Counting backwards

I don’t know about you, but to me it’s a little weird watching Georgia go through the process of getting its roster numbers down to 85 by the fall.  Not bad, mind you, just different from what we’re used to seeing.

Best of luck to Mr. Johnson, as well.  Hopefully the school does right by him and he can stick it out and get a degree.

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13 Comments

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13 responses to “Counting backwards

  1. HamDawg11

    Yet another example of why we should over sign just like every other team does.

  2. Hogbody Spradlin

    I think Coach Richt can have a clear conscience relying on attrition of 2 or 3. It’s never failed anybody before.

    • Agreed. After spring practice, especially on the defensive side of the ball, I wouldn’t be surprised to see one or 2 transfers. Especially some guys who were buried on the depth chart with Grantham……..if it looks like they’ll still be buried after spring ball, they won’t wait around.

      Plus you gotta figure at least one of our current signees is inevitably not going to qualify. Seems to happen every year. I’ve long maintained that we should oversign by 2 or 3 every year, because I don’t know that there’s ever been a year we haven’t had at least that much attrition in the offseason. This year we supposedly oversigned by 4, though I’m guessing the coaches already knew Johnson was headed to a medical scholarship, so they really only oversigned by 3. JHC took care of one of them, the other 2 will shake out on their own without having to resort to dubious roster management tactics.

      • Macallanlover

        I have always supported allowing each school to sign to a number 2-3 over the 85 limit since there is always attrition. If you are fortunate enough to not lose one player from NSD to the end of the season, good on ya, next year you still have to limit signees to 87 or 88. That would put everyone on a level field regarding numbers, and allow for the inevitable attrition that occurs for so many reasons.

    • I think Coach Richt can have a clear conscience relying on attrition of 2 or 3. It’s never failed anybody before.

      And it’s never failed him before, because he’s done it in the past. And I’m not sure, but I seem to recall maybe one or two grayshirt situations, but Richt was up front with them. Then, of course, he went way too extreme the other direction with the numbers, which left us chronically short.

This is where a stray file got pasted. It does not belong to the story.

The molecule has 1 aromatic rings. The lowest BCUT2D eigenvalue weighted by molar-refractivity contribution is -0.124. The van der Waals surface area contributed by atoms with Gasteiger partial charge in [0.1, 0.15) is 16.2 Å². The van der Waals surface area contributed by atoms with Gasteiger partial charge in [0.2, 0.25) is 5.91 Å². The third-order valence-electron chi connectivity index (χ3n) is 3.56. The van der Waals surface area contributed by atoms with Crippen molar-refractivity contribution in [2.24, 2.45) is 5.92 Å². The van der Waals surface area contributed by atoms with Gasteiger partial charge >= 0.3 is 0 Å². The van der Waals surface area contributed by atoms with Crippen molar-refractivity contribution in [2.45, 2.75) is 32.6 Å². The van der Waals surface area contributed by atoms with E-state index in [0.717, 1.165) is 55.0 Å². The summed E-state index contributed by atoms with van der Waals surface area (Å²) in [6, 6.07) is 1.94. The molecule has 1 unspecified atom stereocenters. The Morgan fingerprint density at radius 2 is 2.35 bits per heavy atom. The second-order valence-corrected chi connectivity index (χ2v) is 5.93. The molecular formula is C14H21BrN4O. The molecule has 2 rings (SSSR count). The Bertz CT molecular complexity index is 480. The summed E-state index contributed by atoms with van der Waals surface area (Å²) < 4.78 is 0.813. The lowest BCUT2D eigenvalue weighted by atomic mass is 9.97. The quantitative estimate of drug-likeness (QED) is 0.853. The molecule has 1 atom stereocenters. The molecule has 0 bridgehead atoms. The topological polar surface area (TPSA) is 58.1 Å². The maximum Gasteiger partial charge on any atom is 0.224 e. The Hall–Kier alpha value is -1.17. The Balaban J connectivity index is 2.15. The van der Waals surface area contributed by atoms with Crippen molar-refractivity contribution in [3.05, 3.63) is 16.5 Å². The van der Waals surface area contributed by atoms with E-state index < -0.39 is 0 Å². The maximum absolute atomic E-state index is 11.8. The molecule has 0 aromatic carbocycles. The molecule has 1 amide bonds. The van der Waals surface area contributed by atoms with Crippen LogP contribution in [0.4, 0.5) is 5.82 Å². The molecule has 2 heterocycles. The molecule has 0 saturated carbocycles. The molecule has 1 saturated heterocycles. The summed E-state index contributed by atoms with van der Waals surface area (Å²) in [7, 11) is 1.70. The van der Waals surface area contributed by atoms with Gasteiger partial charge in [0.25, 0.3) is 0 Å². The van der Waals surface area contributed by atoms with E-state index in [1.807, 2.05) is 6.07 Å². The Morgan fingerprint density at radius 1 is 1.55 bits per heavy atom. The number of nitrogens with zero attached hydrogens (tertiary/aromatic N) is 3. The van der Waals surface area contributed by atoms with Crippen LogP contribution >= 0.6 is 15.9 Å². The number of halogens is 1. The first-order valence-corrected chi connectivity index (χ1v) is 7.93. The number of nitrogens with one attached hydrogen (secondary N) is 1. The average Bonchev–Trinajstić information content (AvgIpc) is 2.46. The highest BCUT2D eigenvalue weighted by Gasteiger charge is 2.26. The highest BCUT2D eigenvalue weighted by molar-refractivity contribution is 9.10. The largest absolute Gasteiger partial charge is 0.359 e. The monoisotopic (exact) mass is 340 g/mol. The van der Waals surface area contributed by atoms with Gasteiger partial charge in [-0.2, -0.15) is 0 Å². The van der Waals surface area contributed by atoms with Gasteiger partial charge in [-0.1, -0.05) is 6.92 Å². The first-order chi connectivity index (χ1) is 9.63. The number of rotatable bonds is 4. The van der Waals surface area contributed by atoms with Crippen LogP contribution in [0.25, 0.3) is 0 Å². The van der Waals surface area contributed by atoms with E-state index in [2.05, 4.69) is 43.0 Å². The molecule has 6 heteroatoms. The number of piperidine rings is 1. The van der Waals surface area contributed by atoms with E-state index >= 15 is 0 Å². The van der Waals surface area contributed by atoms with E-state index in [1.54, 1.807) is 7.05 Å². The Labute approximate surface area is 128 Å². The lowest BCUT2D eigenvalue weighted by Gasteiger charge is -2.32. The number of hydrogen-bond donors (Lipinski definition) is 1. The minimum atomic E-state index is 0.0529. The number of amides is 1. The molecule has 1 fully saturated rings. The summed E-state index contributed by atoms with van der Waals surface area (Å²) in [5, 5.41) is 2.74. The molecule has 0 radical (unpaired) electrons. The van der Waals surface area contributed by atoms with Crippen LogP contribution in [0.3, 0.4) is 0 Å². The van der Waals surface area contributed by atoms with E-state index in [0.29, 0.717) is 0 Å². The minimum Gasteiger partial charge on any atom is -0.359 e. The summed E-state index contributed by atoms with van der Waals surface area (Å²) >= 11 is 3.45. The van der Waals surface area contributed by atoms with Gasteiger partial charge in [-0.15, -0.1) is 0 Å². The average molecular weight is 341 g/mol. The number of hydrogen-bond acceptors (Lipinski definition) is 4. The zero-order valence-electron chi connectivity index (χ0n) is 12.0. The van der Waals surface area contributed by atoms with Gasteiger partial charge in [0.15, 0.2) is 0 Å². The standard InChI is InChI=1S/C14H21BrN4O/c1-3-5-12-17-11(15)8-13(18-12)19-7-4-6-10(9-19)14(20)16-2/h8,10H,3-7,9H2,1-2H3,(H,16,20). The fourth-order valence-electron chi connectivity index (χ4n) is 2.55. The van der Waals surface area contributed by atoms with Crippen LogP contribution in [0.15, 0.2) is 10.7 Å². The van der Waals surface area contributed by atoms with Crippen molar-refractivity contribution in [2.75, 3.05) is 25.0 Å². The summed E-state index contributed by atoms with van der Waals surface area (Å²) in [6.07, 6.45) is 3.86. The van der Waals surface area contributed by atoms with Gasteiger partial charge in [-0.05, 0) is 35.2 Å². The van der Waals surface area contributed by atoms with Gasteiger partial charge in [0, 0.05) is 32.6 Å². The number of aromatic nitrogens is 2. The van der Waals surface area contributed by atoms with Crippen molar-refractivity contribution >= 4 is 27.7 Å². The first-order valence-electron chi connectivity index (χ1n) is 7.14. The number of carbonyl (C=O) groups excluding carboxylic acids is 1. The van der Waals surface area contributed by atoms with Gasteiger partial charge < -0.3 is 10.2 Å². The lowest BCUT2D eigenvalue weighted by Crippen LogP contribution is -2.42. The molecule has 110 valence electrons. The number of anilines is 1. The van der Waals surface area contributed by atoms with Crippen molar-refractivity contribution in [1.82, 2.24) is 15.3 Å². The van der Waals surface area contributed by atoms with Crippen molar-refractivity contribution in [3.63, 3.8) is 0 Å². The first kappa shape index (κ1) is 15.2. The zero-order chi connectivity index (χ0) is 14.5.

There’s nothing morally or ethically wrong with going 2 or 3 over and grayshirting if need be, provided you do it an honest way, which Richt would. I didn’t know we were several over now. If we are, I’m glad to see it, because there’s nothing wrong with it.
      ~~~

  3. Q

    I gotta think they knew those 2 guys were gone. Don’t think Richt is going to do a 180 and start trimming the fat in year 14.

  4. David K

    I’d still like to see rules in place where teams had to declare these things prior to signing day and it was all out in the open with exactly how many scholarships are available. When it’s done like this it reeks of cutting kids. If this exact story came out of Tuscaloosa we’d all be snarking over how ruthless Saban is.

    • Hogbody Spradlin

      I don’t think so. I don’t know exactly where the line is, but there’s a difference between allowing for attrition (which lots of schools do), and intentionally loading up to the yearly signing limit and knowing you have to cut players to get to 85 by August (which is Bama).

    • DawgPhan

      I believe that Bama was closer to 10 over. You are going to have to cut to get rid of 10. 3 is going to just happen. especially when you have 2 in the bag. This isnt hard unless you make it that way.

  5. Always Someone Else's Fault

    It all depends on how you set up your system and how you communicate that system to recruits. Example: Let’s say that Richt recruited 4 QBs, telling each one of them that 1 was going to start, 1 was going to back-up, and 2 would have to move on after 2 years. If his track record of developing QBs is good enough, he’s going to get 4 quality recruits to sign up for that competition and opportunity, in spite of the risks.

    Elite CFB programs can and probably should grade on a curve – but recruits have to understand the criteria and rubric ahead of time.